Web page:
Sunday, April 14, 2013

Wi Gooin Wum t’Winter Hill

Ray TIM put this on his FB page a few weeks ago and I’ve been meaning to put it on the blog for those of you who may not have seen it.  I’ve never seen any signs of the bungalow, but maybe we could have a look next time we’re up there.  EtU knew the name when I mentioned it on Saturday.  Ray’s post is below.

“A friend sent this poem about Winter Hill, that his aunt wrote. You oldies from Bolton should have no trouble reading it.  His maternal grandparents, James & Mary Wood, lived at Hole Bottom Bungalow on Winter Hill from the late twenties until 1939. It nestled in a hollow about 100 yards from the summit of Winter Hill and the cast-iron column of Scotchman’s Stump. That was erected to commemorate the murder there of a Scottish traveller, (James Henderson if I recall). As a result of the depression, Jim was out of work and the tenancy of the Bungalow carried with it some gamekeeping on the moors (property of Liverpool Corporation from the gift of Lord Leverhulme).  There wasn’t any electricity or gas, nor any mains water, but there was a spring nearby.  Annie, his sister, lived there until she married in 1937. During the week she lodged with his family and went home to Winter Hill at weekends.
Today, there is no evidence of the bungalow, it being demolished sometime during the ‘60s.”

Wi Gooin Wum t’Winter Hill

Ann Fleetwood, August 1982

When aw lived up Winter Hill,
Mun a bin fifty yar back,
We used to goo bi Georges Loan
Or else bi t’Brunt Edge track.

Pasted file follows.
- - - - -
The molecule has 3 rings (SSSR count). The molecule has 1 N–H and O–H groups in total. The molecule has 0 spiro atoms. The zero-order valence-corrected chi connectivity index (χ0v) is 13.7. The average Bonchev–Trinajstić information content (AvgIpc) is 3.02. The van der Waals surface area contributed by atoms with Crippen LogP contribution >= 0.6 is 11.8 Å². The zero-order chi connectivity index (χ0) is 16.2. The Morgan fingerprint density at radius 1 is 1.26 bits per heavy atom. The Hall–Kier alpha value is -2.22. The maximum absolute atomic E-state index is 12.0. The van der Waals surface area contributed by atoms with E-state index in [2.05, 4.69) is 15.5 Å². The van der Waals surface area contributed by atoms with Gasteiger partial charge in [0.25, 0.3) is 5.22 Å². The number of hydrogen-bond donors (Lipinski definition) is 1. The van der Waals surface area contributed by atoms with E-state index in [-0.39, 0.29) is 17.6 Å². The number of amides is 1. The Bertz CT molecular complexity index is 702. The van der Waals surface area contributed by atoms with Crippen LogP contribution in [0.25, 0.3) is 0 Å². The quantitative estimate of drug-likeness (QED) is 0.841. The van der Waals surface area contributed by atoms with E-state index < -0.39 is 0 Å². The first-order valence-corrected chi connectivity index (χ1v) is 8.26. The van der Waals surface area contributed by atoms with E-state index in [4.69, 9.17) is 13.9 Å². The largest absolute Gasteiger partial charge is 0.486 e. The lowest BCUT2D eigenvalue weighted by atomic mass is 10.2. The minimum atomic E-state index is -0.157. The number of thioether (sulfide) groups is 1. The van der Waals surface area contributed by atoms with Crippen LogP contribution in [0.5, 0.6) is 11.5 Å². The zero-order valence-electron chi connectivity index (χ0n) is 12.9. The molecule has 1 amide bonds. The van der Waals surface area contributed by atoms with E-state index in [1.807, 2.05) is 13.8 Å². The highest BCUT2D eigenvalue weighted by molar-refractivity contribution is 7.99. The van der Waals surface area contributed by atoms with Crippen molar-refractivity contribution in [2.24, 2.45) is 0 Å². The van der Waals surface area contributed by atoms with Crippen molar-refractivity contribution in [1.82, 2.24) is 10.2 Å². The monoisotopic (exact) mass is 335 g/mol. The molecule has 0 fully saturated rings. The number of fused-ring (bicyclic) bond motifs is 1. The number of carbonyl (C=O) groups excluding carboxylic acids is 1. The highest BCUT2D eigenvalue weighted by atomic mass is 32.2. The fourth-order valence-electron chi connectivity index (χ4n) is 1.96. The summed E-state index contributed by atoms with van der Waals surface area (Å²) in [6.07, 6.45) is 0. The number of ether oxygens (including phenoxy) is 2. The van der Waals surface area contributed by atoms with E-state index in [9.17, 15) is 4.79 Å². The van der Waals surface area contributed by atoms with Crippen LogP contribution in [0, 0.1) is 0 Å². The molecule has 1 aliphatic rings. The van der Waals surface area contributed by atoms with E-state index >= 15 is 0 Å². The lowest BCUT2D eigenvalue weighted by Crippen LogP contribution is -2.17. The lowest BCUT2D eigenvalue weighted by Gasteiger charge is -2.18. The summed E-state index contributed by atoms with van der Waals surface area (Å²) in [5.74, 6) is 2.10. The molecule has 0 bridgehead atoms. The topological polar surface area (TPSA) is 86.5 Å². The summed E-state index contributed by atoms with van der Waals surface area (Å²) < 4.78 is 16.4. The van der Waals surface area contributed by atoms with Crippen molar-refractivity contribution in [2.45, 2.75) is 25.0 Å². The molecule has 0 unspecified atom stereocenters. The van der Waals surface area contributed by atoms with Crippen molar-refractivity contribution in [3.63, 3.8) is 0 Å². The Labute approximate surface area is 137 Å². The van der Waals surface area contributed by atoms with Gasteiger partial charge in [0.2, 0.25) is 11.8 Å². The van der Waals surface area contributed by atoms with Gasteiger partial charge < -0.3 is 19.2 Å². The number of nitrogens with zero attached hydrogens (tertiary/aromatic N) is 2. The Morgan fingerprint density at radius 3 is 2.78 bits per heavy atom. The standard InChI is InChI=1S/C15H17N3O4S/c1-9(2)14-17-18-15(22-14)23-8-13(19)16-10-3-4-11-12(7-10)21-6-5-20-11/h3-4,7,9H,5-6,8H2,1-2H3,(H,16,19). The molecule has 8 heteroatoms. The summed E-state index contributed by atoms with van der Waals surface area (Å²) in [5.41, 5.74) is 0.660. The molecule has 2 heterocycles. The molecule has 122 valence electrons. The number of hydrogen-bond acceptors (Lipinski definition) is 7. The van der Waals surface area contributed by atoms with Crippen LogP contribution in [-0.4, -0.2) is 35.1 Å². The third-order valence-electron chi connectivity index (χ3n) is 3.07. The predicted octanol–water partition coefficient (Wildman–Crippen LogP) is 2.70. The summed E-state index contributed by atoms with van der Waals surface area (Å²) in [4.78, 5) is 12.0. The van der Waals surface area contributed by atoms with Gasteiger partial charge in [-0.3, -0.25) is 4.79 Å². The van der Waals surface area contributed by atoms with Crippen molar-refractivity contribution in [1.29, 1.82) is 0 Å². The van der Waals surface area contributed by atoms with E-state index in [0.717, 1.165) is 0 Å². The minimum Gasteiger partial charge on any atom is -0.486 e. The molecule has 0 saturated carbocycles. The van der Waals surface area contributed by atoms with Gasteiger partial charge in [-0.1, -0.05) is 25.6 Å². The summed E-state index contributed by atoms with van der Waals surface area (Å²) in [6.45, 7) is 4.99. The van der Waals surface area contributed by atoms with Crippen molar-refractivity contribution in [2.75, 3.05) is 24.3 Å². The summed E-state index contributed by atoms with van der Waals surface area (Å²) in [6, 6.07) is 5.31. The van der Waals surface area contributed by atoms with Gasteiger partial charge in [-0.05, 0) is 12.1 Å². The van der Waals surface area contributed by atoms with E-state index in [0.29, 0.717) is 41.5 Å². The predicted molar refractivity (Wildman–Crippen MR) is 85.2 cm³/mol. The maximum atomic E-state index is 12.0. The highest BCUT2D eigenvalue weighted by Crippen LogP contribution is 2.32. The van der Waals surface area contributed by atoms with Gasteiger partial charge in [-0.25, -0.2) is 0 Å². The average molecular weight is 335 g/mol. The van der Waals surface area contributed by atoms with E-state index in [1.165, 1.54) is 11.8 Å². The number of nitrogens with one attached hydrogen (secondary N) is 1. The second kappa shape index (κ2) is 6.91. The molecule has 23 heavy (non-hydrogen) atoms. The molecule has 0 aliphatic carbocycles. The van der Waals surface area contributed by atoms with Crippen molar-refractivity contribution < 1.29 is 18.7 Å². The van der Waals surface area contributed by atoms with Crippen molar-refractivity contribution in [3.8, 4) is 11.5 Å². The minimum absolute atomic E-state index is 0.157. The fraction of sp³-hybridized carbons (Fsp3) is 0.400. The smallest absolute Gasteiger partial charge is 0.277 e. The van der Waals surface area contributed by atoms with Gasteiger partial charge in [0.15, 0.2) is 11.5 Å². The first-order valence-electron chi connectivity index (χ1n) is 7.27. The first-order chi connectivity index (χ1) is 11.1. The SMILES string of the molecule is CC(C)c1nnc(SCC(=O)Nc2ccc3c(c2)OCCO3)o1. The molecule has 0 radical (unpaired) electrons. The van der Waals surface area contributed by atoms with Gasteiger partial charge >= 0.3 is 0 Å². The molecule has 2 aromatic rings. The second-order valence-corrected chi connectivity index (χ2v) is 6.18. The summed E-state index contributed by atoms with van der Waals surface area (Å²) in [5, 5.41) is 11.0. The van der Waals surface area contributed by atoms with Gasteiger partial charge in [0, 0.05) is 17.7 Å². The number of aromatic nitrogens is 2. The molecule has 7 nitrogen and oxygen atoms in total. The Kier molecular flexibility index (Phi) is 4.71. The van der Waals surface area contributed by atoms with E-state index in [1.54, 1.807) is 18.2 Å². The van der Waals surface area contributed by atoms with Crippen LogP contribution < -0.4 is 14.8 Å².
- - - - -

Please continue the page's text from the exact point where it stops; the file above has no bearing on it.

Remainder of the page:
Fro Georges Loan, thro’ Ramwell’s farm,
Pass t’pit and t’quarry too,
Reawnd a corner – stop for breath;
Eeh! What a lovely view.
Then, on past t’Butts and up thro’ t’cut
Th’owd brick kiln comes in seight,
Deawn t’track we goo , thro’ t’garden gate
At last we’re wum for t’neight.
“Hole Bottoms” was the name o’ t’place
At t’top o’ t’rough yewn track
It tuk us half an heawr t’get up
Only twenty minutes back!

Neaw t’other road we’d tak somedays
Wi’ t’weather feign an wearm,
Thro’ Barrow Bridge, then up yon steps
To Walker Fowt bi t’farm
Across the road an’ ower t’style
(We never oppent gate)
Along t’Brunt Edge and deawn to t’bruck,
Crossed even when in spate.
Past Sugar Loaf an’ up thro’ t’glen
An then another style,
The little stream to cross agen;
We’re wum fer t’rest awhile.

On other days we’d ‘ave a change,
Instead of gooin up t’steps
We’d goo up t’road that crossed t’Golf Links
To t’farm that Morrises kept.
“Hole Hill” t’was named, as I recall
Then along t’top road bi t’wall
Past t’place they cawd “Slack Hall”
Deawn t’hill agen to t’babblin brook
(Crossed wi a bit o’ luck)
The rest o’ t’ way we’en bin befooer
Back wum agen once mooer.

There’s mony a tale I ‘ave to tell
About yon Smithills Mooer
Of grouse and Germans, Whinberry Pie,
Aye pages scooer on scooer.
It would take me quite a spell
An awm seventy now, what’s mooer
So, I’d better get it down reight quick

1 comment:

EtU said...

Pauline, thank you for this, I'll need a bit of time to track Ann's routes. Yes, let's try to find the site of the bungalow,